Central bank

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Central Bank

A central bank, also known as a reserve bank or monetary authority, is an institution that manages a state's currency, money supply, and interest rates. Central banks also oversee the commercial banking system of their respective countries. Unlike a commercial bank, a central bank possesses a monopoly on increasing the monetary base in the state and usually also prints the national currency, which serves as the state's legal tender.

Functions[edit | edit source]

Central banks perform a wide range of functions, including managing inflation, supervising the banking sector, setting the official interest rates (used to manage both inflation and the country's exchange rate), and acting as a lender of last resort to the banking sector during times of financial crisis. The objectives of central banks vary from country to country. For example, the Federal Reserve in the United States aims to promote maximum employment, stable prices, and moderate long-term interest rates. In contrast, the European Central Bank focuses on price stability in the eurozone.

Monetary Policy[edit | edit source]

One of the primary functions of a central bank is to implement monetary policy to manage inflation, consumption, growth, and liquidity. These policies are often achieved by manipulating interest rates and controlling the money supply. Central banks can increase interest rates to cool down inflation or lower them to stimulate borrowing and investment.

Banker's Bank[edit | edit source]

Central banks act as a banker's bank by holding currency and reserves of other banks and lending money to other banks in times of need. This function is crucial in preventing bank runs and maintaining stability in the financial system.

Government's Bank[edit | edit source]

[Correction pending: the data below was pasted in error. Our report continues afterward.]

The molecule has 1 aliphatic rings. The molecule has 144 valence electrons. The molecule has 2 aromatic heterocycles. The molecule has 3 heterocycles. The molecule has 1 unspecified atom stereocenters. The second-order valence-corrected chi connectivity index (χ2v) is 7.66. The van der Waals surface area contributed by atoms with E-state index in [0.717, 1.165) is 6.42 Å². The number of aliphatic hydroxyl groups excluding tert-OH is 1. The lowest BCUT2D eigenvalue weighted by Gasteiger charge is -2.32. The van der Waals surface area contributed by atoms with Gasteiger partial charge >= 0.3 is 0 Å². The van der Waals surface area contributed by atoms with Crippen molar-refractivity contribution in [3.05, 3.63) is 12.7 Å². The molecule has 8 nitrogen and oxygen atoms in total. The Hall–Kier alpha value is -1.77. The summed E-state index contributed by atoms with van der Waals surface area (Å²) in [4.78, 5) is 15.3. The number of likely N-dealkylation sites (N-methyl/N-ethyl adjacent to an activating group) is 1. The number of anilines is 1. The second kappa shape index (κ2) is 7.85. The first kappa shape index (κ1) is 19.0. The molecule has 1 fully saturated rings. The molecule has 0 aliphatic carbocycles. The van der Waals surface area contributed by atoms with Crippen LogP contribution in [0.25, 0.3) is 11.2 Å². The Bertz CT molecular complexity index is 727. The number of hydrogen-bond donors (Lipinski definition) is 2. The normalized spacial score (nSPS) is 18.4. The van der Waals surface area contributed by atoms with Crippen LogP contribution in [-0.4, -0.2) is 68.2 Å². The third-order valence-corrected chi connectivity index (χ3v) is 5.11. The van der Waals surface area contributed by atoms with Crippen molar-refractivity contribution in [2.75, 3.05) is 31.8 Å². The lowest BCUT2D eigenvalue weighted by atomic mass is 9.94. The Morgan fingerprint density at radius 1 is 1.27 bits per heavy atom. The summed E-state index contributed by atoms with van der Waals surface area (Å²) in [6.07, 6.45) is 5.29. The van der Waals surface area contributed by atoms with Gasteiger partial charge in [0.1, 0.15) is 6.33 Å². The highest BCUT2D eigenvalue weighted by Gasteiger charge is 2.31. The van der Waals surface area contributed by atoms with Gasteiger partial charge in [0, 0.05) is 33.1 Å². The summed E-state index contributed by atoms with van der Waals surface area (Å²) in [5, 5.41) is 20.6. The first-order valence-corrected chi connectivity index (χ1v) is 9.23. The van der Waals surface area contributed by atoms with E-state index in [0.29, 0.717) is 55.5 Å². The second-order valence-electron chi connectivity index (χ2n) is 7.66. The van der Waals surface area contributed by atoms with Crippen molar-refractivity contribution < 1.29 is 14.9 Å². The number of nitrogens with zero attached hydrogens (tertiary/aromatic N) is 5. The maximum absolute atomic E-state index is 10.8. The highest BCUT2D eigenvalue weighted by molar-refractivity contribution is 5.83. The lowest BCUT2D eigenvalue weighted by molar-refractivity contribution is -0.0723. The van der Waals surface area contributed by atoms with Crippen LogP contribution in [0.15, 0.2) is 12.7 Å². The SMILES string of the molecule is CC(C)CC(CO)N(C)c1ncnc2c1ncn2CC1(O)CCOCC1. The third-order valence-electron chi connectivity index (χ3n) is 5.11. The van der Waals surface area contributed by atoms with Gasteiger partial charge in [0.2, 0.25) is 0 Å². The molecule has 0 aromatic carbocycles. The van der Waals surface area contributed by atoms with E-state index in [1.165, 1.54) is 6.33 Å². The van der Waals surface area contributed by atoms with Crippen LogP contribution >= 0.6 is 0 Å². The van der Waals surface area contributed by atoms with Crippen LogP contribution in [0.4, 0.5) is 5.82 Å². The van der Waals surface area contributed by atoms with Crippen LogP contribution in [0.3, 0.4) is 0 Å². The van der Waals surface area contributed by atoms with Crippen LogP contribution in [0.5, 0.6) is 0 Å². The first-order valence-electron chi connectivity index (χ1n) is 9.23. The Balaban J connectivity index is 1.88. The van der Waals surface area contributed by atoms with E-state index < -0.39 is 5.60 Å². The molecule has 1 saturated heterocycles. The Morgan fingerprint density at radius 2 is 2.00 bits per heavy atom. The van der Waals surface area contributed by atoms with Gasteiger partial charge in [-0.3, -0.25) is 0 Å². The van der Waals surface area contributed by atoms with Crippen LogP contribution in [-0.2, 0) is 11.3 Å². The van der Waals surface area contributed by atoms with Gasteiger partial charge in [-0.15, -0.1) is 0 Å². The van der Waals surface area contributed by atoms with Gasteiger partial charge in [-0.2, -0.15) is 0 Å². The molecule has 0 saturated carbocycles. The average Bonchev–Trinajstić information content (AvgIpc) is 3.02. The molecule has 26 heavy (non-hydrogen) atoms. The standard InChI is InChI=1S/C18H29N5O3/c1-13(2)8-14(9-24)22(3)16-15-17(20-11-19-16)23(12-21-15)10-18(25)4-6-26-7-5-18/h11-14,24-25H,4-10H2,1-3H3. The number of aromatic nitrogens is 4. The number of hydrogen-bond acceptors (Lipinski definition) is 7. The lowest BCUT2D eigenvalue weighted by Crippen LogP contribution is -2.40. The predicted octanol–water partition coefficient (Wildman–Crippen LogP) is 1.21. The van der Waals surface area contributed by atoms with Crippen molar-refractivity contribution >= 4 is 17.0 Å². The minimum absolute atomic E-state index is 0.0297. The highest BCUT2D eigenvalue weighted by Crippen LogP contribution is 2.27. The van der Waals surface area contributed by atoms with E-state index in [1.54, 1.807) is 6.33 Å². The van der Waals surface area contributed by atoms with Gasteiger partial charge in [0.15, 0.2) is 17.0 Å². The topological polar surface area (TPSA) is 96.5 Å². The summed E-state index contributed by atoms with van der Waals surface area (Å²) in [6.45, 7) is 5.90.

Central banks also serve as the government's bank, managing its accounts, payments, and the issuance of government debt. They can influence the government's fiscal policy by setting the interest rates on loans to the government.

Structure and Independence[edit | edit source]

The structure and degree of independence of central banks vary widely from country to country. While some central banks are part of the government, others are independent institutions. Independence is often seen as crucial for a central bank's credibility and for keeping inflation low. The argument for independence is that policymakers might pursue short-term objectives that can conflict with long-term economic stability.

History[edit | edit source]

The concept of a central bank dates back to the 17th century. The Sveriges Riksbank of Sweden, established in 1668, is often considered the world's first central bank. The Bank of England was established in 1694, followed by other central banks in Europe and around the world. The 20th century saw a significant expansion in the role and functions of central banks, partly in response to economic crises such as the Great Depression.

Global Central Banks[edit | edit source]

Some of the most influential central banks in the world include the Federal Reserve (United States), the European Central Bank (Eurozone), the Bank of Japan (Japan), and the People's Bank of China (China). Each of these plays a critical role in the global economy, influencing economic policy and financial stability worldwide.

Challenges[edit | edit source]

Central banks face numerous challenges, including managing inflation, ensuring financial stability, and responding to economic crises. The increasing globalization of the financial system and the rapid innovation in financial products have made the central bank's task more complex. Additionally, central banks must navigate the delicate balance between political pressures and the need for independence to effectively manage the economy.


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Contributors: Prab R. Tumpati, MD